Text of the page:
Why, Oh Why Aren’t Web Standards Standard?

I think that creating content for the web is incredibly tedious. Sometimes it is hard because you don’t have anything good to write about. Sometimes it is hard because you want to write about something, but you are sure nobody else is really interested. But mostly it is hard because you cannot rely on anything having actually working to deliver the content that you wish to send through to the viewers of your website.

Consider for example this weblog. I use Movable Type, a very nice system overall, the authors are to be commended. But in trying to design my own layout and appearance for BrainWagon, I encountered nothing but trouble.

The basic idea of the web was always that it was the information that was important, and the looks were less important. This is often expressed in the pithy phrase:

HTML describes the logical structure of the document, not its appearance.

Clearly there is some truth and even some value in this idea. Traditional word processors haven’t been huge on designing the logical structure of documents, but have instead concentrated on appearance. Systems like TeX and LaTeX concentrate more on the
logical structure, and describe appearance in terms of macros which
display each portion of the logical structure of a document. I actually like TeX and LaTeX.

So, what did HTML and the web get wrong?

There is no way to describe the appearance of a document in HTML that works.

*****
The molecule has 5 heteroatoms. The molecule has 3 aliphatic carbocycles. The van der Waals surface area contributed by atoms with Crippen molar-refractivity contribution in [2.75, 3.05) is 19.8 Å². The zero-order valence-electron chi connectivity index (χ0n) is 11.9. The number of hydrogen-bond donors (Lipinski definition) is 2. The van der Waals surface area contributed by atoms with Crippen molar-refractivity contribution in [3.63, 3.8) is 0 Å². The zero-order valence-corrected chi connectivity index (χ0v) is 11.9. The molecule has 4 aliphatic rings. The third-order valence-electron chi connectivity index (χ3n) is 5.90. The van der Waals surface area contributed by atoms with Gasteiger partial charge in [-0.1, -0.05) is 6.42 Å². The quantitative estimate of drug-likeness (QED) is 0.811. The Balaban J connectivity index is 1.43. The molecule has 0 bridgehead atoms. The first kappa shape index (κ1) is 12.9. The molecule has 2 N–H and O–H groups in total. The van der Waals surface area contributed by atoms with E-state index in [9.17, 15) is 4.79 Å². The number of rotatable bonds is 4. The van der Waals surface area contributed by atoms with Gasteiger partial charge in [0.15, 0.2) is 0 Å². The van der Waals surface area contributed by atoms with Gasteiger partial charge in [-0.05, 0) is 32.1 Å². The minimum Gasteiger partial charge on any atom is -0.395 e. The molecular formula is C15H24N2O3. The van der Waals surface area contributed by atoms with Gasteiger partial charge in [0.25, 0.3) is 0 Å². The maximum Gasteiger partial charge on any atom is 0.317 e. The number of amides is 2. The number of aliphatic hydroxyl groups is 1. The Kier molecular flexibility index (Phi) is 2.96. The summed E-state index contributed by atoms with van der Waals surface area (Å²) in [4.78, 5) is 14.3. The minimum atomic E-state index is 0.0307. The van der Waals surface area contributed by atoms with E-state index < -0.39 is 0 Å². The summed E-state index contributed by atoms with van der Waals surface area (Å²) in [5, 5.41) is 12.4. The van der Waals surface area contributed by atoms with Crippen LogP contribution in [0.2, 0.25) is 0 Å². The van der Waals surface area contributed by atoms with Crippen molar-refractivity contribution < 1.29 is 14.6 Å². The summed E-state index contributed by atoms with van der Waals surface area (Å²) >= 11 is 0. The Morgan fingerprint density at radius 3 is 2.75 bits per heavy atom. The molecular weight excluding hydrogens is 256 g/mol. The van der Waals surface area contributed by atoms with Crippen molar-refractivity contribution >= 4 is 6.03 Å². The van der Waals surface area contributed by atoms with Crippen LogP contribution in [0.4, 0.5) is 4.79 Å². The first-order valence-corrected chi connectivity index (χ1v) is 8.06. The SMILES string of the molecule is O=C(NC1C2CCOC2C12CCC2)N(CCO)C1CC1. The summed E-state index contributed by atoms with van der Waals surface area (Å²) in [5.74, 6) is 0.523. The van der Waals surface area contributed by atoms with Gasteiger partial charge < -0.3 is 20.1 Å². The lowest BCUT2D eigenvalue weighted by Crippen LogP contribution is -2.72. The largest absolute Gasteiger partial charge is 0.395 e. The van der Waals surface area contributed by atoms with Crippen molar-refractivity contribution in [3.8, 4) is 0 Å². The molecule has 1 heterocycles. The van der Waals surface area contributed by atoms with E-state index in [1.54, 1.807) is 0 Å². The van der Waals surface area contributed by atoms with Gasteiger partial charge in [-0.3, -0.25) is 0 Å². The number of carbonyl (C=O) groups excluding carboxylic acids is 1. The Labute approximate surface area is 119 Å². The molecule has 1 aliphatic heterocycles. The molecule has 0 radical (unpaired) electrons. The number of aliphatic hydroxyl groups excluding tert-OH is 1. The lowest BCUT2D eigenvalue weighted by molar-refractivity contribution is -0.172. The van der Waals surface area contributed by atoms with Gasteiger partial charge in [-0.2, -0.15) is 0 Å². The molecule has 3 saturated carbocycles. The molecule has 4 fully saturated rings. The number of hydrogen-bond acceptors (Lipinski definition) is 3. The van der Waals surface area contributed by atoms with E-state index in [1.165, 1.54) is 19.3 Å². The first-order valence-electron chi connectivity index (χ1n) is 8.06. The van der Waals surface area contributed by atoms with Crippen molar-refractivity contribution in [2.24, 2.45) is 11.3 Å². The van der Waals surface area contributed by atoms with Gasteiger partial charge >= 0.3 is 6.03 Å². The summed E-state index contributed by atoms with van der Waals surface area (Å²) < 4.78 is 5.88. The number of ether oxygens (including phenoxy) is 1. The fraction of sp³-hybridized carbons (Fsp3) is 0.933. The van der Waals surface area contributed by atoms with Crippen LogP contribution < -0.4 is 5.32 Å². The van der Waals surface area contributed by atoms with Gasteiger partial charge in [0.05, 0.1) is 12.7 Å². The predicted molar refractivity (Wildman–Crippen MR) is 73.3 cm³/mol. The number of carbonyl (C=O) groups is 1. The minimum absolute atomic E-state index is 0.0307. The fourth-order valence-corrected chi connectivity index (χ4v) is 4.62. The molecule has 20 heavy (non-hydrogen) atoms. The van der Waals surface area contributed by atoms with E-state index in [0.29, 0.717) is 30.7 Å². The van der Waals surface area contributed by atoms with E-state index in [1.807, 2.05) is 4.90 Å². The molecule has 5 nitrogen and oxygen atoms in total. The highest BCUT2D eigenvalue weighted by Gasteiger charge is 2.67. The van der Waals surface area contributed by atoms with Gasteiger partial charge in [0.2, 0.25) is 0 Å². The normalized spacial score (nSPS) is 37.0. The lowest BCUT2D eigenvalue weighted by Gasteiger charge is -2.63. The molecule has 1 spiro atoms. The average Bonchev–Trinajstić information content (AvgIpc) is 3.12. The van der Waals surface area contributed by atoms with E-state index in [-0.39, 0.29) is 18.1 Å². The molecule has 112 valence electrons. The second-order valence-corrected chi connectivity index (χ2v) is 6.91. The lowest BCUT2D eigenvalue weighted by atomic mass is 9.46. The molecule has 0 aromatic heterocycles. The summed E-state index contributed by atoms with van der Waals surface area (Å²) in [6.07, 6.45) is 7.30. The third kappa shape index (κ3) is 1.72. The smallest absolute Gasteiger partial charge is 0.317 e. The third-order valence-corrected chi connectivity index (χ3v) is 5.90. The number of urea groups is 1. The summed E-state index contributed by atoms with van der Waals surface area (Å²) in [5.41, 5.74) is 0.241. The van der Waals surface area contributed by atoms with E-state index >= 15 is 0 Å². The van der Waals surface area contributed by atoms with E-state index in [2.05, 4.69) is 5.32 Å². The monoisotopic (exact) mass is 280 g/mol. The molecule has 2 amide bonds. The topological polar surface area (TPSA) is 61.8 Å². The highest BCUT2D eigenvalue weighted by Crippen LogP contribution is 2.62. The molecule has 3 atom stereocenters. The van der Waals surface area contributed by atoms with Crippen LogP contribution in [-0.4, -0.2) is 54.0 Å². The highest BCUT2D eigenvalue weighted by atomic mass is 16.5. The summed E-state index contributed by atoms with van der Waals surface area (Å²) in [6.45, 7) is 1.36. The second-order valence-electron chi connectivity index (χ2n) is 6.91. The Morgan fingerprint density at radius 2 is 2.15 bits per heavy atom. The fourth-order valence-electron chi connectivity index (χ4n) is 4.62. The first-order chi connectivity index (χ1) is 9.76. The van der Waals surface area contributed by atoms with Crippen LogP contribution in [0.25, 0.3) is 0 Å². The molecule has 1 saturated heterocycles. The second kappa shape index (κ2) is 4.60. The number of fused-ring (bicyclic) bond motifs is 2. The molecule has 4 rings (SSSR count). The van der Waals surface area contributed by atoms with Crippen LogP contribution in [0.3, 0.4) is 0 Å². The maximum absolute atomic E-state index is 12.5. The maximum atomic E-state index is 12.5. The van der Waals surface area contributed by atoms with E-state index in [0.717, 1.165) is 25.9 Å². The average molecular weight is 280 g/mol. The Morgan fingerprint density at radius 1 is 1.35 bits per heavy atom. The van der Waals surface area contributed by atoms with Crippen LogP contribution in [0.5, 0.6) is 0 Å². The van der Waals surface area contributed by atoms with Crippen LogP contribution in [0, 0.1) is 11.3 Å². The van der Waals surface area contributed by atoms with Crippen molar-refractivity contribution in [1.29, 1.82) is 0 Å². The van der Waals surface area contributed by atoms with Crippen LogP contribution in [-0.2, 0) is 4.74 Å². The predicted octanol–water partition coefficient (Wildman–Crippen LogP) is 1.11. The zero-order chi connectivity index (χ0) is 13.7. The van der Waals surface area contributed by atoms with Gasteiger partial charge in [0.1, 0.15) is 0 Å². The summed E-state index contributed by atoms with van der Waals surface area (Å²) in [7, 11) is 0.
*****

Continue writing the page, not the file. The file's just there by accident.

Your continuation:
Let’s not kid ourselves. Appearance matters. The usefulness of information is enhanced by attractive legible presentation. If that weren’t true, magazines and books would
all be typeset in a normal fixed width typewriter font. We like
information that is attractively presented. The art of typography
and book design is the natural outgrowth of this idea.

But you can’t do typography on the web (at least not in HTML).

The traditional way to design layouts for display on the web is to use
the <TABLE> tag. Tables allow you to set up regions on the screen, each of which holds some chunk of text and graphics. With a great deal of work, you can just barely get them to work simultaneously on the top 3 browsers. It is made difficult by
the fact that there is no guarantee that fonts will be displayed in the
same way on each system. Typically you end up coding for the lowest common denominator.

Some smart people decided that we needed some way to describe the appearance of data separate from its logical description, and created Cascading Style Sheets. Style sheets allow you
to control the appearance of each logical structure with a fairly wide
variety of modifiers. Style sheets suffer from two major problems however:

  • They don’t allow you to move or change the relative order of elements.
  • More importantly, no two browsers implement a meaningful enough subset of the standards to make portable appearances a reality.

Internet Explorer is particularly problematic because it doesn’t implement the box model properly, which means that you can’t make
margins, borders and padding work properly. Yuck.

I’m still looking for the perfect style for BrainWagon. It doesn’t work correctly in IE even yet, so I’ll have to dig around and tweak and cajole it until it looks right.

Honestly, why can’t we actually acknowledge that appearance matters, and design web standards which are designed to convey the desired appearance to the target audience in a simple and straightforward fashion?